IRM believes that usability testing is a core discipline in our
field. We try to practice it and to continue refining our skills
in doing usability tests. The discussions that led to this statement
have been useful in clarifying our thinking and describe the state
of the art as we see it today. Perhaps this statement can be
helpful to you. Send us your comments if this is not the case
or if you see ways of improving the statement.
Usability testing is a core skill because it is the principal
means of finding out whether a system (see our definition below)
meets its intended purpose. All other skills that we deploy or
cultivate aim to make usability (and, ultimately, use) successful.
- System: a collection of interacting and interdependent
parts that are organized to meet some purpose. We are especially
interested in the case when a system is designed for the use of
other people. As used here, the word system could be a service,
a collection of computer programs, a diagram, a piece of text,
a methodology, a set of instructions, or a dataset.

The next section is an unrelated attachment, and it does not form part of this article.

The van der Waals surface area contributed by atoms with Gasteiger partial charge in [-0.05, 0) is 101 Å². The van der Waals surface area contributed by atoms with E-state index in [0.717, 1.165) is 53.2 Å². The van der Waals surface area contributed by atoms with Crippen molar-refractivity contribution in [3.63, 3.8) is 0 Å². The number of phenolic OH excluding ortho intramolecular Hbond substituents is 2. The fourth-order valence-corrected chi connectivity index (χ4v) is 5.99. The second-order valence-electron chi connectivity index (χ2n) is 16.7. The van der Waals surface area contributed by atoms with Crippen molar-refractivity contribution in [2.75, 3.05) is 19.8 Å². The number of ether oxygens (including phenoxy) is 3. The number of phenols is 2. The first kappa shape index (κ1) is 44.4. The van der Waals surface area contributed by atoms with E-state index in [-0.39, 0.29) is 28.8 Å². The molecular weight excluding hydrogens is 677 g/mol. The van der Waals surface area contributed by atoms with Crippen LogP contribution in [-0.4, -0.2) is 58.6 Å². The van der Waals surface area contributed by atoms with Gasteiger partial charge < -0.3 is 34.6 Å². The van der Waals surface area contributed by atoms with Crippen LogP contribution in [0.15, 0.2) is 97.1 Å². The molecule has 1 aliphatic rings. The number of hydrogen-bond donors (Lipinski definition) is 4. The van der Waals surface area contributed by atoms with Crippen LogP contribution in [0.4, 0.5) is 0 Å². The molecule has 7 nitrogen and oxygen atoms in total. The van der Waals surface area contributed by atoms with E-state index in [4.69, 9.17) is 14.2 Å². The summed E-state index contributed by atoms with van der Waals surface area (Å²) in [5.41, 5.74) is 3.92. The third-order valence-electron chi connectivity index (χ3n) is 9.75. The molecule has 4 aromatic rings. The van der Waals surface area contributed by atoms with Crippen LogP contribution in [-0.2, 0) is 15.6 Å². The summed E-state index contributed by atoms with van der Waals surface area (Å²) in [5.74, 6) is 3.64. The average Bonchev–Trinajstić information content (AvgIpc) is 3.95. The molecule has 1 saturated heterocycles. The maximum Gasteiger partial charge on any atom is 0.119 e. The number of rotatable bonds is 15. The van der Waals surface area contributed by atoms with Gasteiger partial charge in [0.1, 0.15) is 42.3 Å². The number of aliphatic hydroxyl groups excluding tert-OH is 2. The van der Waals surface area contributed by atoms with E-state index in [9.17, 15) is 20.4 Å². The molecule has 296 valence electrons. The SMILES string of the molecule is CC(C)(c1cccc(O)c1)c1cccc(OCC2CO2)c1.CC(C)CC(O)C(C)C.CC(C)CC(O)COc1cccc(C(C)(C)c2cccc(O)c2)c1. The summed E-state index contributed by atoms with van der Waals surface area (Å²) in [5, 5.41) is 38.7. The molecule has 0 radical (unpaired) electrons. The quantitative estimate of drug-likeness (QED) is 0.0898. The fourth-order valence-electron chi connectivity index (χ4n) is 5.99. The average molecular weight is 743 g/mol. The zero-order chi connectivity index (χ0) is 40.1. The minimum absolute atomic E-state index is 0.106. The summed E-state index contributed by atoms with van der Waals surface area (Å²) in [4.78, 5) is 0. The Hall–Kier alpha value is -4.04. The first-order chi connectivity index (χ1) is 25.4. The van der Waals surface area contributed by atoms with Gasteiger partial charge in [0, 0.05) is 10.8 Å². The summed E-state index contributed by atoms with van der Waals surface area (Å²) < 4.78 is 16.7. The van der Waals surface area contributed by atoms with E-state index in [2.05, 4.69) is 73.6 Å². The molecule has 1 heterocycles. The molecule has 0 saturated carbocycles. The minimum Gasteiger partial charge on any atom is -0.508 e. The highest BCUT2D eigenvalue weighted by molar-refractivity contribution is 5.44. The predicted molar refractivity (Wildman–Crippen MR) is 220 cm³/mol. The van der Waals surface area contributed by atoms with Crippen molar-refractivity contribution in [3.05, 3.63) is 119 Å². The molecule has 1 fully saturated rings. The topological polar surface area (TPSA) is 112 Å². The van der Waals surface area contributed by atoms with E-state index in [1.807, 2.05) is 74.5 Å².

- Usability: the extent to which the intended
user can meet his or her goals using the system being tested.
- Usability subject: a potential user of a
system who participates in a usability test.
- You: the person who is trying to understand the usability
issues and usability extent of a system. You may or may not be
the actual author of "the system" being tested.
- Think about why you will be doing a usability test.
- How do people interact with the system you are testing? What
is difficult or easy for people to do? What makes sense about
it? What is exciting about it? What changes would users like to
see? What do they really hate about it? The way subjects actually
use your system may reveal bugs that are invisible to you. It
also may suggest enhancements that do not make sense or seem necessary
when you test the system.
- Consider the system as a whole.